Thursday, January 13, 2011


Amaranthus mitchellii
I would like to think all my readers had come through the floods unharmed, and with your property more or less intact - though I know that some of you will not have been so fortunate. My heart goes out to those who have suffered grief, or injury. My sympathy also goes to those who are surveying flood-ruined property, and girding themselves to face the tasks of cleaning, repairing and replacing - tasks which I know may take years in some cases.
Meanwhile, most of you have probably been shopping for food by now, as I have, and have glumly surveyed almost empty shelves, with a few bedraggled vegetables and sad-looking fruits being all that’s left of the rich and varied offerings we have come to expect of our supermarkets and greengrocers.
Early white settlers in Australia were quite familiar with the problem, and for them, it had a major effect on their health. They suffered from scurvy, caused by a lack of vitamin C. They often failed to recognise it, scurvy being thought of as a sailors’ disease, so they called it “Barcoo rot”. In time, they came to realise that eating green leaves cured the problem, and they looked for reasonable-tasting plants which could provide them with what they thought of as “spinach”.

Boggabri was one such plant.

Nowadays, “amaranths” are quite familiar to us, as at least 17 species have been introduced to Australia - most by accident, but some as garden vegetables - and they have become common garden weeds. There are few native amaranths, and they are all plants of the inland. The one called Boggabri  typically grows on periodically flooded sites such as our blacksoil plains. It’s a knee-high annual, with protein-rich seeds and leaves high in Vitamin C.
Amaranths of various kinds, the world over, have a long history of being eaten as leafy vegetables. They have an unfortunate tendency to concentrate nitrates in their leaves. As nitrates are implicated in stomach cancers, this is a concern, albeit a minor one, to users of this plant. The risk is proportionate to the amount of nitrogen in the soil, so plants grown in soil high in artificial nitrogen fertiliser are best avoided, while those wild-picked from poor soil would be safe so long as they are eaten in normal spinach-type quantities - quite enough to keep the “rot” at bay. The tastiest (and safest) leaves, as with all our leafy vegetables, are those of young plants ,which have not yet flowered. (Nitrates accumulate in plants with age.)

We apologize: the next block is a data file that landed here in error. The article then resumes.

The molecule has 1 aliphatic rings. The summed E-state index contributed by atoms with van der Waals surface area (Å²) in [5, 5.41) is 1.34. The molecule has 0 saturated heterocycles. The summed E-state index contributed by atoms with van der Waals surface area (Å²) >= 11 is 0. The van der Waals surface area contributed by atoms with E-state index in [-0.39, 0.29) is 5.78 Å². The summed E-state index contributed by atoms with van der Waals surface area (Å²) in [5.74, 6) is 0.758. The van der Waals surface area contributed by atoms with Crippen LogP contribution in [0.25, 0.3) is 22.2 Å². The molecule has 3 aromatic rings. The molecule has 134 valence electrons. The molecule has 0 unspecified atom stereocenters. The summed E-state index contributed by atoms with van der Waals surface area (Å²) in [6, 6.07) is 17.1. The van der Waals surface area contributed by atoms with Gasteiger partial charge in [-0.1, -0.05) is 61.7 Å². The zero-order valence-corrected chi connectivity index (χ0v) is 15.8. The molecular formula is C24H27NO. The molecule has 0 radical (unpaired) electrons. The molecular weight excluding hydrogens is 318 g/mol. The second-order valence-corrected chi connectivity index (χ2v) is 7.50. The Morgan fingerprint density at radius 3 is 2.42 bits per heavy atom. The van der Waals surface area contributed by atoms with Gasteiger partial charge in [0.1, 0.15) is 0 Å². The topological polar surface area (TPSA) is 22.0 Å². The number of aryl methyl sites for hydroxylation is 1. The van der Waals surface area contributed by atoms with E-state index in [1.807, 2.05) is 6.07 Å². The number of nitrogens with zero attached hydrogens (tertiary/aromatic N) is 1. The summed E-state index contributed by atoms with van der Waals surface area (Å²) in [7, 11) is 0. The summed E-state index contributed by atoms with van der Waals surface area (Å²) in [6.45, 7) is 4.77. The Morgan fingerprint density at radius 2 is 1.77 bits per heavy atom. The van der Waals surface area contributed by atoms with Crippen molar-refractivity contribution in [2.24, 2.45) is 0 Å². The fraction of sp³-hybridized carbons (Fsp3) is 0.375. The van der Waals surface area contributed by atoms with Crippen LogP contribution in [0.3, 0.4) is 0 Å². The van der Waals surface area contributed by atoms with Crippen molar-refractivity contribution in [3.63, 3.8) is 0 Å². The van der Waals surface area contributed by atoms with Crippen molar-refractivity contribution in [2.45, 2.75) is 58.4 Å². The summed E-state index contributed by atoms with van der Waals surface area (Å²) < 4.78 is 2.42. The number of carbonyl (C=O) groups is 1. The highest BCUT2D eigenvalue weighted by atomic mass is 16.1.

If our local Aborigines used this plant at all they probably ate the seeds only. They are very high in protein - probably around 18%. Compare this to grains such an wheat and rice which have about 9-14% protein. Unlike them, amaranth seeds contain complete proteins, so are very suitable for vegetarians.(The "amaranth" seed sold in health food stores comes from South and Central America. Species used are  Amaranthus caudatus, A.cruentus, A. hypochondriacus.)
Boggabri should be planted in a sunny spot, at any frost-free time of year, and needs good soil moisture for the 6-8 weeks growing period. It often “volunteers” in cotton crops, taking advantage of the irrigation period and being regarded as a weed by growers (who also use the name “boggabri” for the much smaller native plant, Amaranthus macrocarpus).
Other plants used by early white settlers used to stave off scurvy include: New Zealand Spinach or “Warrigul Greens” Tetragonia tetragonioides (See Oct 2008), Wandering Sailor Commelina cyanea (See Dec 2008), various saltbushes (March 2009 and Feb 2010), rainforest spinach Elatostema reticulatum and common pigweed, or “purslane” Portulaca oleracea.

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